Write-off on account of disinvestment: The OI Rules have dispensed with the requirement of approval for write-off on account of disinvestment. This is expected to make the process of disinvestment much faster and smoother.

Pricing to be at arms' length: The OI Rules require pricing to be done on arms' length basis for any issue or transfer of equity capital of a foreign entity from a person resident outside India or a person resident in India to a person resident in India who is eligible to make such investment or from a person resident in India to a person resident outside India. The onus has been put on the AD bank to ensure compliance with arm's length pricing taking into consideration the valuation as per any internationally accepted pricing methodology for valuation. Considering that the AD Banks will have flexibility to decide on this aspect, it is preferable that RBI specifies the guiding principles to determine 'arms length pricing'.

ODI in Start- Ups: ODI in start-ups is permitted to be made only out of internal accruals of the investing entity or own funds of the resident individual. As per the OI Rules, this investment is permitted in 'start-ups' recognised as such under the laws of the host country/host jurisdiction. Not many countries specifically define what is or is not a 'start-up', so in any country where there is no specific definition, this condition becomes infructuous. The RBI may need to clarify its position in this regard.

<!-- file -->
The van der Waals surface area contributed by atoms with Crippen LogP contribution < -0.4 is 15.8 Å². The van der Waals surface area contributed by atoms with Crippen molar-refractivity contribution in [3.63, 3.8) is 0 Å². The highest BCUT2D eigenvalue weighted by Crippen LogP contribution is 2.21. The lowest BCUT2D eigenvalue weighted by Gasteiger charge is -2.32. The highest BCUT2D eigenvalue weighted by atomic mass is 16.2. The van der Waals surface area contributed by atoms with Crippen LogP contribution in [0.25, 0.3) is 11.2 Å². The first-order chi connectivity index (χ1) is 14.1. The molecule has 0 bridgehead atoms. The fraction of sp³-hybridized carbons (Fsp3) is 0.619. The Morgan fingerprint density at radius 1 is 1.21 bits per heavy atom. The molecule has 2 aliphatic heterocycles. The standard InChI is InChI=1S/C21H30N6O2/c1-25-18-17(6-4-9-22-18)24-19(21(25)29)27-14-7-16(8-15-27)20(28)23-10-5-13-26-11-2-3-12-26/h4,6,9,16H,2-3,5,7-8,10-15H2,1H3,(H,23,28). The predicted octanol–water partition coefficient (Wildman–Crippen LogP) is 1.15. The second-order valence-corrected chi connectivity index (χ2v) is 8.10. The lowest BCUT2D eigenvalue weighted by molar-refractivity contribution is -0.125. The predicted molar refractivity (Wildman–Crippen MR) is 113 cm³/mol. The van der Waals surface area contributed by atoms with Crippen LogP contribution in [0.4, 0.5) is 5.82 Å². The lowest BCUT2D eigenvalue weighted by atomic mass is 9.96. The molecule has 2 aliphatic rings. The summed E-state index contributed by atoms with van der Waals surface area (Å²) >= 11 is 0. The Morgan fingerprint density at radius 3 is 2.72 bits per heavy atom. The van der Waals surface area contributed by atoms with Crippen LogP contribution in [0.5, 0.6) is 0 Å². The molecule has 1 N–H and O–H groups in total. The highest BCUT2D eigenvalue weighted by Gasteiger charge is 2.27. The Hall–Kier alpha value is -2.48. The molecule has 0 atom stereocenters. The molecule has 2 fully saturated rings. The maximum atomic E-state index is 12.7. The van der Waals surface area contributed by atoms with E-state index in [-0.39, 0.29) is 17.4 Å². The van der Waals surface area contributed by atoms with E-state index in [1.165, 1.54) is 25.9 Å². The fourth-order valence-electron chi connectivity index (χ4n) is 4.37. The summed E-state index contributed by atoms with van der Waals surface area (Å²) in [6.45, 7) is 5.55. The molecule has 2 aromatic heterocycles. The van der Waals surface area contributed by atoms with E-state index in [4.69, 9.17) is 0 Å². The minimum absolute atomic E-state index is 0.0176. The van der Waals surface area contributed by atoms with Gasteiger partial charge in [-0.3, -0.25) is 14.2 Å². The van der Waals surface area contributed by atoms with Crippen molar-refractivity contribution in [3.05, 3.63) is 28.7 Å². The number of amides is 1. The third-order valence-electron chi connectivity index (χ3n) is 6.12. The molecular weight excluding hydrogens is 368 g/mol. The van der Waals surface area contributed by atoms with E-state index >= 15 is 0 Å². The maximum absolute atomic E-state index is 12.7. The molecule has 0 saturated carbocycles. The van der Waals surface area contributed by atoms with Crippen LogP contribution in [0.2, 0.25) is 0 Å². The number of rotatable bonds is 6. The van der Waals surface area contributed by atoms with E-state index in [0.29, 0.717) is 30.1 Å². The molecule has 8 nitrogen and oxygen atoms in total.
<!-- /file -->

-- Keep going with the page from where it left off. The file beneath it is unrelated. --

Grandfathering of transactions: The OI Regime mentions that any investment or financial commitment outside India made in compliance with the earlier regime and held as on the date of publication of the OI Rules shall be deemed to have been made under the OI Regime. However, if any investments or financial commitments have been made in the past which was not in accordance with the then prevailing law, then the OI Regime will not be applicable and specific compounding application will need to be made for the same.

Discontinuation of utilization of subsidiary / holding net worth: Prior to the OI Regime, an Indian entity for purposes of overseas investments, could utilize the net worth of its Indian subsidiary/holding company to the extent not availed of by the holding company or the subsidiary company, subject to certain conditions. However, the OI Directions now specify that the concept of utilizing the net-worth of subsidiary / holding company by the Indian entity has been discontinued. This would impact large conglomerates where subsidiaries are typically used to structure foreign investments.

The OI Regime is expected to open avenues for investment by Indian residents in foreign country/jurisdiction, which were earlier restricted, and provide array of opportunities while structuring transactions.